Tomorrow marks the last day of the 2017 Cape May Hawkcount. Stop on by and see what raptors are flying. It will be fun to see you there!

Adult male Northern Harrier, also known as a Gray Ghost.

Juvenile Sharp-shinned Hawk flying over. Note stout wings showing the bowed trailing edge, slender and squared-off tail, and petite head. This small accipiter species flutters through the air.

Drake Eurasian Wigeon with several American Wigeon.

Today's totals. Click the image to see a larger view!

Hawkwatch - Tuesday, November 28, 2017

South winds in late November resulted in a mere trickle of raptor migration today, but it was certainly a pleasant and bird-filled day. While true migrant hawks were scarce, we still had plenty of views of Bald Eagles spooking up all the ducks, close views of Red-tailed and Red-shouldered Hawks, and hunting accipiters and harriers over the marsh. We even had looks at the (very active) Gray Kingbird found earlier in the morning by Mike Lanzone while he was at Coral Avenue!!

Cape May
Cape May Point, New Jersey, USA
Daily Raptor Counts: Nov 28, 2017

Species            Day's Count    Month Total   Season Total
------------------ ----------- -------------- --------------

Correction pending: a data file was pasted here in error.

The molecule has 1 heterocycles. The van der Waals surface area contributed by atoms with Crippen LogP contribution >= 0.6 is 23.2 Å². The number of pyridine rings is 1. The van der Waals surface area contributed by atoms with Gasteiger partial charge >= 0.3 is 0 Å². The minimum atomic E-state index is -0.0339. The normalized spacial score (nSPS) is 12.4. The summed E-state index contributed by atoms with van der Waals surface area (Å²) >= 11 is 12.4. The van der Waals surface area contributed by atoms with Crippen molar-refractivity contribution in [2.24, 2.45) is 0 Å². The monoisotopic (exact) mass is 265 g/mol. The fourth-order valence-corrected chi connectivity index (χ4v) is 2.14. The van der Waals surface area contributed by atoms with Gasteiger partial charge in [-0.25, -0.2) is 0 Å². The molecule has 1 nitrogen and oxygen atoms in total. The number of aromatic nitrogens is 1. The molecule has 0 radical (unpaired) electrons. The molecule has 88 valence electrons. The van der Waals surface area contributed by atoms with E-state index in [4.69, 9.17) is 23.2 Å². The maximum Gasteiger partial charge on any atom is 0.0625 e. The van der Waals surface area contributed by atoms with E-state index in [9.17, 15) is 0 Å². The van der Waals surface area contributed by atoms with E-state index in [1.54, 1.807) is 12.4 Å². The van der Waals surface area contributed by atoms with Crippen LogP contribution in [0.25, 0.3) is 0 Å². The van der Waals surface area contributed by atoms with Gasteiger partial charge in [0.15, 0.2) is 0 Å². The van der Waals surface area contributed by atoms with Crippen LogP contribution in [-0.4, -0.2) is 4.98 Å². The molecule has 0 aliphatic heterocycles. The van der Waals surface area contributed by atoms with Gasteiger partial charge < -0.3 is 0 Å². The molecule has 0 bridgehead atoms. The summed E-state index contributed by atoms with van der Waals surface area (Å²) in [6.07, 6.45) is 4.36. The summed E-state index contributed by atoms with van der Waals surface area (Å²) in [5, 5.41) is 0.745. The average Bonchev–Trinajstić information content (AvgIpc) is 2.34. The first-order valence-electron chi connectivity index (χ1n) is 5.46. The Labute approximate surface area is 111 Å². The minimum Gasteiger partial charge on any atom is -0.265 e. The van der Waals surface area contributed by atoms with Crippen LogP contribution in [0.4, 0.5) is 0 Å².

Black Vulture                0            163            167
Turkey Vulture               0           1407           1799
Osprey                       0             50           2724
Bald Eagle                   0             97            424
Northern Harrier             7            274            764
Sharp-shinned Hawk          20           1830          10716
Cooper's Hawk                3            280           1715
Northern Goshawk             0              1              1
Red-shouldered Hawk          2            374            462
Broad-winged Hawk            0             11           1131
Red-tailed Hawk              2            495            715
Rough-legged Hawk            0              0              4
Golden Eagle                 0             10             13
American Kestrel             0             25           6857
Merlin                       1             92           2051
Peregrine Falcon             0             29           1117
Unknown Accipiter            0              0              1
Unknown Buteo                0              0              0
Unknown Falcon               0              0              4
Unknown Eagle                0              0              0
Unknown Raptor               0              0              0
Mississippi Kite             0              0              1
Short-eared Owl              0              2              2
Swainson's Hawk              0              1              1

Total:                      35           5141          30669